Analysis of Song: Tears, Idle Tears

The poem, “Song: tears, Idle Tears” was part of a longer poem, and it was written as a song, as the title clearly states. Alfred lord Tennyson was British and was born in 1809 and he died in 1892.

Th title of the poem is the same as the fist few words of the poem and this suggests that it is a continuation from the title, perhaps like a narrative.

“Tears, idle ears, I know not what they mean”, this probably means that his tears have been flowing for so long tat he doesn’t even remember why he is crying. The repetition on tears emphasizes that he was crying a lot. “tears from the depth of some divine despair…”, despair was considered a sin, so ‘divine despair’ is an oxymoron as divine is something good and despair is not. This probably shows that Lord Tennyson; a) Didn’t believe in religion and its teachings or b) he considered despair as something great. He may have used the word divine to show the d=greatness of his despair.

“Rise in the heart and gathers to the eyes,” here, enjambment from the previous line helps in continuing the rhyme scheme as well as the narrative story. He describes his tears as rising in the ‘heart’, which tells us that his tears were genuine and thy were not fake as they came from his heart. He flashes back to the memories of ‘Autumn-Fields’ and laments on them, “thinking of the days that are no more.”.

“Fresh as the first beam glittering on a sail..that brings our friends up from the underworld.” This creates imagery of a ‘sail’ first coming into view. This perhaps means that he is hoping his ‘friends’ come back from the dead. These two lines are a contrast as he says that the first beam was fresh, but the people from the underworld will not be fresh as they are buried underground. “Sad as the last which reddens over one…below the verge.” This creates reversed image of the first two lines of the stanza 2, as in the first two lines, it shows how they emerge while in this one it shows how it sinks. This probably shows the cycle of life and the dipping and rising of the sail creates a moving image int he readers mind. He says “sinks with all we love…”, this may probably mean that his love was also buried which shows that his lover also died. The word ‘all’ may suggest that he has lost a lot in life. “So sad, so fresh, the days that are more more…” this probably is a sort of lament and the reader can almost hear the ‘sigh’ in his voice. He says the sad days are still fresh which may mean that it was something recent, but this then contrasts wit the first statement, “Tears, Idle tears…” as this tells us that he has been crying for so long that he forgot what his tears were for but when he says ‘s fresh’, it means that the memory is still fresh in his head and that’s why he’s crying. This suggests that he is subconsciously revisiting the old memories and crying.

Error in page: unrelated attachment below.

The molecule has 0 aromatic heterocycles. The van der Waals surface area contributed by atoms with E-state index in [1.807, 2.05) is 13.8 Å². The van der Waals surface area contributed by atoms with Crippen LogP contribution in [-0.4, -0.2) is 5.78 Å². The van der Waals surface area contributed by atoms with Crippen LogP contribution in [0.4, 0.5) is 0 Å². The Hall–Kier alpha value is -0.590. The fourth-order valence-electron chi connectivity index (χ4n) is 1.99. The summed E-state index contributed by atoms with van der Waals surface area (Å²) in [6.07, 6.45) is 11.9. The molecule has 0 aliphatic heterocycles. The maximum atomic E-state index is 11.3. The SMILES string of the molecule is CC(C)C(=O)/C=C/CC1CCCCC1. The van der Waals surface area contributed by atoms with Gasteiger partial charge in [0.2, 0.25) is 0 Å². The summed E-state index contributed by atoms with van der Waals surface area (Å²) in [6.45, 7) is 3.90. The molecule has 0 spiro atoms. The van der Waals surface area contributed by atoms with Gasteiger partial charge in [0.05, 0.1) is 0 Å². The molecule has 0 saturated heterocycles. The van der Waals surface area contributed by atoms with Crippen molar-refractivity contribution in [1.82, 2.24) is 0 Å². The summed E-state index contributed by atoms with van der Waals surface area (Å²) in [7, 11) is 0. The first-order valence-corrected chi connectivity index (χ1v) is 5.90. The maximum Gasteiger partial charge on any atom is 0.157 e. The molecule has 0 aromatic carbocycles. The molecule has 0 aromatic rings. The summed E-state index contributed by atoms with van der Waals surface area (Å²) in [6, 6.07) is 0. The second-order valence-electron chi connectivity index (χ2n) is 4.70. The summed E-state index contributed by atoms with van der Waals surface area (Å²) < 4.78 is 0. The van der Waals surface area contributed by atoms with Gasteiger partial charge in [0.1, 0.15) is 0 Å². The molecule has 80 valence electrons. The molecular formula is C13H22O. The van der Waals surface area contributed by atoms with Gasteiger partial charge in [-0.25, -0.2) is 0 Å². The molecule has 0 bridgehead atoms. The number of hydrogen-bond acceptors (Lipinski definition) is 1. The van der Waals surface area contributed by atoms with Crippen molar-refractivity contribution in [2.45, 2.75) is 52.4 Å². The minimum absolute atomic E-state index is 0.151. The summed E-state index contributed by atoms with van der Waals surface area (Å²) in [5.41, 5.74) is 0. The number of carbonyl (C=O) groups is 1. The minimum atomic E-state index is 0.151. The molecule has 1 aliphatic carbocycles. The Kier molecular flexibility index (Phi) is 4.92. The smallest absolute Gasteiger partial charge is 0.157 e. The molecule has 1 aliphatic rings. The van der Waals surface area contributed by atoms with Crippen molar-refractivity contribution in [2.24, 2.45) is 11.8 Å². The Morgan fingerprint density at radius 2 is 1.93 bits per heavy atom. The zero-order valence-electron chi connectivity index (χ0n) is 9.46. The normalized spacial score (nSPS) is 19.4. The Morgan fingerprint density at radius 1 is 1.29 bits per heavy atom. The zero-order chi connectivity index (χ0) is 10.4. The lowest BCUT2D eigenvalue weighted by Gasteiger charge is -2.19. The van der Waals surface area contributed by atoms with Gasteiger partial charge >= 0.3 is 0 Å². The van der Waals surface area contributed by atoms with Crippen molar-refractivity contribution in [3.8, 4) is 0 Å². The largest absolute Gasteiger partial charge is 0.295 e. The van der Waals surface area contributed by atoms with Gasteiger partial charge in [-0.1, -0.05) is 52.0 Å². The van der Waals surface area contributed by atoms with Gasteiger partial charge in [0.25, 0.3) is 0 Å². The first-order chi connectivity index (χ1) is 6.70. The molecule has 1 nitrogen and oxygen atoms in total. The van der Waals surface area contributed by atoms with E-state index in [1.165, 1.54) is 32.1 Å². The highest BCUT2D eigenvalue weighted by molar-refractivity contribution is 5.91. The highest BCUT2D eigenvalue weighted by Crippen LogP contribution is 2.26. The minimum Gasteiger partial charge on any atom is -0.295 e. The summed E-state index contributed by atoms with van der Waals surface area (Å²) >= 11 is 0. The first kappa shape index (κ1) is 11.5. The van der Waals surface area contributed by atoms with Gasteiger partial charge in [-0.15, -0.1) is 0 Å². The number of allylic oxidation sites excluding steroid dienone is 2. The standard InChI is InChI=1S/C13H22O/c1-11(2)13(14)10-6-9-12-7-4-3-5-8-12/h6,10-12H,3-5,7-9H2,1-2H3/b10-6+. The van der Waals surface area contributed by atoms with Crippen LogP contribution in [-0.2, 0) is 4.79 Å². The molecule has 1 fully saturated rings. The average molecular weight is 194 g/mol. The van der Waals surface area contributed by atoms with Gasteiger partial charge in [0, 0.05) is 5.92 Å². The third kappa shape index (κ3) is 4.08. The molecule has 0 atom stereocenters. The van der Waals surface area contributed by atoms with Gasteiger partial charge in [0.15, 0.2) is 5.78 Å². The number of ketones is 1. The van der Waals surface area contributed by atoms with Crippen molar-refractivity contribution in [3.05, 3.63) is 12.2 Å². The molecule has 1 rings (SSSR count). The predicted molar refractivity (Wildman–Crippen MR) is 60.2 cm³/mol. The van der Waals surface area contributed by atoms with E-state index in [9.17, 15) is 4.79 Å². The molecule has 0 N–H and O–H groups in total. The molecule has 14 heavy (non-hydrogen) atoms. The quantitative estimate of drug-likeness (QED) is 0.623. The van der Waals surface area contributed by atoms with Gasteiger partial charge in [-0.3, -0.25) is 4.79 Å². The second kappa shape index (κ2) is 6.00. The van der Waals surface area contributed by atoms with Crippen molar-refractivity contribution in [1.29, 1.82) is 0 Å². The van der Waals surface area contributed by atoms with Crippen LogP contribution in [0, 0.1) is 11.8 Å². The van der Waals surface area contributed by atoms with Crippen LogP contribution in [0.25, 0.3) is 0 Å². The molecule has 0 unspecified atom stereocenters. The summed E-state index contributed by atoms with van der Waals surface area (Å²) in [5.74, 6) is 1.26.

The third stanza of the poem is probably showing that last few moments of the dying person; “To dying ears, when unto dying eyes…grows a glimmering square,”. Dying ears and dying eyes suggests that it is the last few moments before death and his/her eyes are slowly closing. This contrasts with “Ah, sad and strange as in dark summer dawns…the earliest pipe of half awakened birds…” as these lines describe the beginning of the day while the next two lines describes the last minutes before death. This may probably mean that the lover died at a young age as just when the world was about to start living, he/she was dying. Lord Tennyson, repeats the last line of the second stanza in the third stanza to re-emphasize.

The last stanza shows regret of loving his lover as he says, “…sweet as those by hopeless fancy feinged, on lips that are for others,” maybe his lover cheated on him and yet the narrator loved him/her and this makes it much more difficult for him. He says his love for his lover was ‘deep as first love’ and ‘wild with all regret’. which suggests that perhaps his lover had hurt him.